Yo, Zach -- Modern coins that you find in circulation are always worth face value. Your coin is worth 10 centavos, or one-tenth of a peso, in Mexico. Today, one Mexican peso is worth about 7 cents US, so one-tenth of a peso is worth about seven-tenths of a cent. This is true for circulated coins.
Enterprising coin dealers get uncirculated coins from banks and then sell them to collectors. These dealers know that collectors are willing to pay substantially more than face value to add nice looking coins to their collections. So, if a dealer can buy a coin for one cent and sell it for one dollar, and if the dealer can sell enough of them, then he or she has a viable business. The eBay web site has enabled lots of people to become coin dealers in this way. But don't be fooled. There is plenty of work involved in being a coin dealer.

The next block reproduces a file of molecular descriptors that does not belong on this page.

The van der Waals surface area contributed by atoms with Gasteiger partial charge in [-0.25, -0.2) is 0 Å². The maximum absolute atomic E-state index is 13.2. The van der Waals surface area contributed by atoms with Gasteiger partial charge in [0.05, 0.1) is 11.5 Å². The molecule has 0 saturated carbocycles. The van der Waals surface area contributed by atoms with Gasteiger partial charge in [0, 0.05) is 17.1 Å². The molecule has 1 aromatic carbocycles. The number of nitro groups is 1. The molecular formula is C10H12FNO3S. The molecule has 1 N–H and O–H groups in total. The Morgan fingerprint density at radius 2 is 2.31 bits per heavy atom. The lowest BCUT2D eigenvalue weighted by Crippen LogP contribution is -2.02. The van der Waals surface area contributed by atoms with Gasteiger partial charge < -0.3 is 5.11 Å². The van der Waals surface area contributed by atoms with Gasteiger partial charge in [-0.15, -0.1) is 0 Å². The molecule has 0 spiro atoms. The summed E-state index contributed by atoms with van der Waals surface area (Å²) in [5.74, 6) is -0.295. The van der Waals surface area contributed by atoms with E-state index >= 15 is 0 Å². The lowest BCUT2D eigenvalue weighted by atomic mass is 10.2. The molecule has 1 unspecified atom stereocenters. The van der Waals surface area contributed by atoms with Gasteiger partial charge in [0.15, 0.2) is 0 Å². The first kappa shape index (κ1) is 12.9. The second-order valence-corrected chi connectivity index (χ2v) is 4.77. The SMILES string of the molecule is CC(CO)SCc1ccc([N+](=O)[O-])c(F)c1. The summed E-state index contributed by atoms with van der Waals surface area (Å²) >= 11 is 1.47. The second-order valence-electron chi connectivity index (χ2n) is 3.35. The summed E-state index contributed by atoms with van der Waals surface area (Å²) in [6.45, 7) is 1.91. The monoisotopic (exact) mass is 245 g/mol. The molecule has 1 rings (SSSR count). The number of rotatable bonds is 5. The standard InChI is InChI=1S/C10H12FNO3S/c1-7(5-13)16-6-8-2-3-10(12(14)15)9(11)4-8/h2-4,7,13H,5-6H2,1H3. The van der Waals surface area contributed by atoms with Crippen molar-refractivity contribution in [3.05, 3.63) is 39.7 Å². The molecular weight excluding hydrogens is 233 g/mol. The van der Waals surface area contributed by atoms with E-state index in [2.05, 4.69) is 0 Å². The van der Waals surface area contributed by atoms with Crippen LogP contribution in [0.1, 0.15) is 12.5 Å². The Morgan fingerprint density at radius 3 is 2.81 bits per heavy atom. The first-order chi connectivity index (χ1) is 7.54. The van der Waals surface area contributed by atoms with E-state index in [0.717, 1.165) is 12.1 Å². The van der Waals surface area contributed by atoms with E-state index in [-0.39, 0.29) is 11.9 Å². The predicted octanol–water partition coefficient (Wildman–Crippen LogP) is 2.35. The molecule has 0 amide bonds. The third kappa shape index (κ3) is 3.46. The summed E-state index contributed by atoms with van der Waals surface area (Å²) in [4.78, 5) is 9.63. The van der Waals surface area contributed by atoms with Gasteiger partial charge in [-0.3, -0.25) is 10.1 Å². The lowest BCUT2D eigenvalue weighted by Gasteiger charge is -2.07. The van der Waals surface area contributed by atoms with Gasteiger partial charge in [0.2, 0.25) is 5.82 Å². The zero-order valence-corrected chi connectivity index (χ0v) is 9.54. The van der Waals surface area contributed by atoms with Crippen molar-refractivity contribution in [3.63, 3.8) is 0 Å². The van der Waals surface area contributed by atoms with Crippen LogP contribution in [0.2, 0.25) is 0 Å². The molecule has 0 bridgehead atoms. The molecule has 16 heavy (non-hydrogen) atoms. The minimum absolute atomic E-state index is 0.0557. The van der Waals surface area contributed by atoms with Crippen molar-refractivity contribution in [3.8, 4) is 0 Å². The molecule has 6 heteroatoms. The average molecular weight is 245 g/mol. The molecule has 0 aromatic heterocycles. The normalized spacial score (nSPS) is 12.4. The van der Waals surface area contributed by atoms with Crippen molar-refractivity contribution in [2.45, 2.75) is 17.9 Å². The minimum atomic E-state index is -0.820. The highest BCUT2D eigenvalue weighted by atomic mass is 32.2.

Mexican 5, 10, 20, and 50 centavos coins all look about the same. The denomination is displayed as a large number on one side, and the Mexican eagle-snake-cactus design appears on the other side. The 5 and 10 centavos coins are made of stainless steel. The 20 and 50 centavos coins are made of aluminum bronze. All dates and all denominations have catalog values like this:
worn: less than $1 US dollar approximate catalog value
average circulated: less than $1
well preserved: less than $1
fully uncirculated: $1